Norman is hardly the only author to use a distasteful metaphor to explore more deeply into the human psyche. Nancy Springer invariably castrates at least one male character in nearly every book she writes, but are there hordes of people claiming that Ms. Springer is "advocating" the castration of men? Of course not, most people understand that she uses castration to explore the nature of manhood. Was there a huge outcry against Sheri S. Tepper for "advocating" eugenics in her book, The Gate to Women's Country? Or for portraying men as naturally disposed towards violence and war? No - it's obvious to people that Tepper is exploring the ethical and emotional consequences of selective breeding and secrecy. It's a shame that Mr. Norman isn't accorded the same understanding.
Most of you know that John Norman has a PhD. in philosophy, but what is less well known is that he also has a graduate degree in classical history. Norman puts all of his education to work in his novels. He borrows from classical history not only to build the various cultures found on Gor, but also in various allusions to classical mythology. A few more obvious examples are Norman's reference to Beowulf8, the Ring of Gyges9, and to the Gordian Knot10 & Alexander11 (both directly and obliquely).
And, of course, Norman also uses his degree in philosophy to good effect - regularly exploring such concepts as honor, courage, duty, being true to oneself, and love - especially true love - which Mr. Norman recommends highly.
"Many people, of course, fear love, doubtlessly rightly, for love is a vast, tender, profound, binding instinct, which makes great differences in those lives it floods. The human being is both a single organism and a double organism. The human being consists either of a man or a woman, or the two in love. It is natural for the single organism in each of us to fight for its independence, its freedom to be self-seeking and selfish, and self-striving. But it is natural, too, for the single organism to desire its completion in the mated pair. The matter can be argued subtly but those who have been touched by love, usually briefly, have no doubt as to its superiority. Love, once tasted, is in no danger of ever again being regarded as inferior to egotism. Those who have tried both, and we have all tried the latter, would, were it possible, choose the former."12
There will always be those that refuse to see the truth about John Norman and his books, but as Norman says:
"Truth is a strange thing.
There is a danger in seeking it, for one might find it.
That one does not like a truth does not make it false.
How few people understand that!
But there are many sorts of truths, as there are flowers and beasts. Some truths are hard and cold, and sharp, and if one touches them one might cut oneself and bleed. Some truths are like dark stones which do little more that exist unnoticed; others are green with the glow of life, like moist grass rustling in the morning sun/ some truths are like frowns; and some are like smiles. Some are friendly; others are hostile; and, in both cases, their nature is just what it is, not what they may be said to be. Politics is not the arbiter of truth; it may be the arbiter of comfort, safety, conformity, and success, but it is not the arbiter of truth; the arbiter of truth is the world and nature; they have the last say in these matters.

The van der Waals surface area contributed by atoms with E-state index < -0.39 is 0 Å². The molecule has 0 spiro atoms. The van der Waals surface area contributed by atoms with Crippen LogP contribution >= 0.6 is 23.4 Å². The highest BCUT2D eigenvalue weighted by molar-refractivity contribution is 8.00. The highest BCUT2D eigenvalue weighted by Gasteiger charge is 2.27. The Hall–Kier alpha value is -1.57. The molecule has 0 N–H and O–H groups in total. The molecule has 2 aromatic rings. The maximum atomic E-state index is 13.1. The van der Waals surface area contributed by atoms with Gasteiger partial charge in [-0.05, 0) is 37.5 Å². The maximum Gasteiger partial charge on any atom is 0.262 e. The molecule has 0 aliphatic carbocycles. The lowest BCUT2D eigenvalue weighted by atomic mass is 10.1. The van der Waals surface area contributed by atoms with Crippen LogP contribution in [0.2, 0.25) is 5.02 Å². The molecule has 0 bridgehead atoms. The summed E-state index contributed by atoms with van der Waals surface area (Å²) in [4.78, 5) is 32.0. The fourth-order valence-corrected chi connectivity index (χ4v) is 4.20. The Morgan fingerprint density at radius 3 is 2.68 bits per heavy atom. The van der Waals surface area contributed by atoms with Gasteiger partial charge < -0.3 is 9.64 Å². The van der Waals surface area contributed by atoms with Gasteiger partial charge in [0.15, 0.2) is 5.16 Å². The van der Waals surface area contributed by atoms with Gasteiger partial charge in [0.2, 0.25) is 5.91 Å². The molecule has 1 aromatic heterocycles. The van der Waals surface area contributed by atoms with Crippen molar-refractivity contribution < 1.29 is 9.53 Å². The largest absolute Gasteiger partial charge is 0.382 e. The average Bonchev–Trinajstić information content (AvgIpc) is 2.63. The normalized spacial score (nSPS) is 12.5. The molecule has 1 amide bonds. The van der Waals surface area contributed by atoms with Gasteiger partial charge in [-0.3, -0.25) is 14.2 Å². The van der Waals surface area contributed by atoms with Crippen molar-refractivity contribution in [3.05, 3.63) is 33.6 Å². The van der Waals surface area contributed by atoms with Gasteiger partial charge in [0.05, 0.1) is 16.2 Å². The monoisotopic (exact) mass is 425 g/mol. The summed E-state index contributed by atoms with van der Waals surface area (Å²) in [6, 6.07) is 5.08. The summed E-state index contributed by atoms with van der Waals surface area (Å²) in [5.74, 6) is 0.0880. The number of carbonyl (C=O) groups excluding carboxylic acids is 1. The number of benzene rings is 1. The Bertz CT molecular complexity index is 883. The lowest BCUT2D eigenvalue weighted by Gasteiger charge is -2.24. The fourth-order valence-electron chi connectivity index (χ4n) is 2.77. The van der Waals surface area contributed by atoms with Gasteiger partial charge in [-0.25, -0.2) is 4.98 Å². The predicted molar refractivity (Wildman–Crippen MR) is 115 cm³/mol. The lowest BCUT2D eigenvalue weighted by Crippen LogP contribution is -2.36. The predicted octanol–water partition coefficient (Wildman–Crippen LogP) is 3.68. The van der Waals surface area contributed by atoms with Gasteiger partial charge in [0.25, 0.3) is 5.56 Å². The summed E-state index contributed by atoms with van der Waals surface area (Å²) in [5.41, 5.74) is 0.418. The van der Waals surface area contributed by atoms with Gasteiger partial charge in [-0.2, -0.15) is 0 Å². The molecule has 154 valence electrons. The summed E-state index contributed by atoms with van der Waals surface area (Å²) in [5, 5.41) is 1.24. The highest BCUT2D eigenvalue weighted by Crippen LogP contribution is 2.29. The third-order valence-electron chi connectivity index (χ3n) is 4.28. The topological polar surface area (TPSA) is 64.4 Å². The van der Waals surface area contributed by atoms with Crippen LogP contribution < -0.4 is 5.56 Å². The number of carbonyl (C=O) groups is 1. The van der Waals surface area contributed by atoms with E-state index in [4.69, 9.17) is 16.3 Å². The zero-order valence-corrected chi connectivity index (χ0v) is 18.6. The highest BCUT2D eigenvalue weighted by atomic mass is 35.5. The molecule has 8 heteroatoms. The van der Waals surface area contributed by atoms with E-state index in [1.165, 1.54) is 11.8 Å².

Many may wish it were not the case; and many will pretend it is not the case; but it is, for better or for worse, the case.
Truth does not care whether it is believed or not; similarly, stone walls and cliffs do not care whether they are noted or not; so then let us leave it to the individual to do as he thinks best. Truth, the stone wall, the cliff, are not enemies; but they are real."13
All copyright to this essay, in all languages, formats, and media throughout the world are and will continue to be the exclusive property of the author. You may not, without the prior written permission of the author, copy, modify, reproduce, republish, post, distribute, transmit, or use this essay for commercial or other purposes, provided, however, that you may save one copy to your own hard drive for your own personal reference.
Copyright © 2007 LemuelB. All rights reserved.
1 The American Heritage® Dictionary of the English Language, Fourth Edition; Published by Houghton Mifflin Company. All rights reserved, © 2006 by Houghton Mifflin Company
2 Blood Brothers of Gor © 1982 by John Norman, DAW Books, Inc. - pages 181-182
3 IBID - page 286
4 Imaginative Sex © 1974 by John Norman, DAW Books, Inc. - pages 52-53
5 Sheila Cronan, in Radical Feminism - "Marriage" (1970), Koedt, Levine, and Rapone, eds., HarperCollins, 1973 - page 219
6 Andrea Dworkin, Letters From a War Zone, Dutton Publishing, 1989
7 Judith Levine commenting on a document from Women Against Sex: A Southern Women's Writing Collective - Sex Resistance in Heterosexual Arrangements, 1987
8 Marauders of Gor © 1975 by John Norman, DAW Books, Inc. - pages 281-282
9 Explorers of Gor © 1979 by John Norman, DAW Books, Inc. - page 29
10 Assassin of Gor © 1970 by John Norman, DAW Books, Inc. - page 55
11 Magicians of Gor © 1988 by John Norman, DAW Books, Inc. - page 64
12 Imaginative Sex © 1974 by John Norman, DAW Books, Inc. - page 16
13 Witness of Gor © 2001 by John Norman, New World Publishers - page 586